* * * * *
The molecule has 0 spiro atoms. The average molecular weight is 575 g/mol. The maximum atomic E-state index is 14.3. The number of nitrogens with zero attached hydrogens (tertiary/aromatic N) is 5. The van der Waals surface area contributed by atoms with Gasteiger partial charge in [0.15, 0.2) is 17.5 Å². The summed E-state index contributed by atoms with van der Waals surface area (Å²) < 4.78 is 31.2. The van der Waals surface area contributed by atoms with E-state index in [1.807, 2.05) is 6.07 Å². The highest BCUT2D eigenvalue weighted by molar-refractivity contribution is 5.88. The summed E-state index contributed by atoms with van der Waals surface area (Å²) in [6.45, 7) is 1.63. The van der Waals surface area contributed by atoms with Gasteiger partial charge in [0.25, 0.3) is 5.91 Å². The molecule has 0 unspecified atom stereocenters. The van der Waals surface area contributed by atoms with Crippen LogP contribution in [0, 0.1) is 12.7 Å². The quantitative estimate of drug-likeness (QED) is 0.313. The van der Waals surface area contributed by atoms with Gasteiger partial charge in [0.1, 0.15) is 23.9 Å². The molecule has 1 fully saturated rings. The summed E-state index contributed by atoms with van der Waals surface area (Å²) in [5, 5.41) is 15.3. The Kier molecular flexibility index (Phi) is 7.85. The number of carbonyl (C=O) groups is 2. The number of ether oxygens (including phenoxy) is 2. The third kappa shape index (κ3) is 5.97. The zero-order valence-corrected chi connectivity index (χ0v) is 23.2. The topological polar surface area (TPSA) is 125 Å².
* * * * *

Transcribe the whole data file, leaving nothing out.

The molecule has 0 spiro atoms. The average molecular weight is 575 g/mol. The maximum atomic E-state index is 14.3. The number of nitrogens with zero attached hydrogens (tertiary/aromatic N) is 5. The van der Waals surface area contributed by atoms with Gasteiger partial charge in [0.15, 0.2) is 17.5 Å². The summed E-state index contributed by atoms with van der Waals surface area (Å²) < 4.78 is 31.2. The van der Waals surface area contributed by atoms with E-state index in [1.807, 2.05) is 6.07 Å². The highest BCUT2D eigenvalue weighted by molar-refractivity contribution is 5.88. The summed E-state index contributed by atoms with van der Waals surface area (Å²) in [6.45, 7) is 1.63. The van der Waals surface area contributed by atoms with Gasteiger partial charge in [0.25, 0.3) is 5.91 Å². The molecule has 0 unspecified atom stereocenters. The van der Waals surface area contributed by atoms with Crippen LogP contribution in [0, 0.1) is 12.7 Å². The quantitative estimate of drug-likeness (QED) is 0.313. The van der Waals surface area contributed by atoms with Gasteiger partial charge in [0.1, 0.15) is 23.9 Å². The molecule has 1 fully saturated rings. The summed E-state index contributed by atoms with van der Waals surface area (Å²) in [5, 5.41) is 15.3. The Kier molecular flexibility index (Phi) is 7.85. The number of carbonyl (C=O) groups is 2. The number of ether oxygens (including phenoxy) is 2. The third kappa shape index (κ3) is 5.97. The zero-order valence-corrected chi connectivity index (χ0v) is 23.2. The topological polar surface area (TPSA) is 125 Å².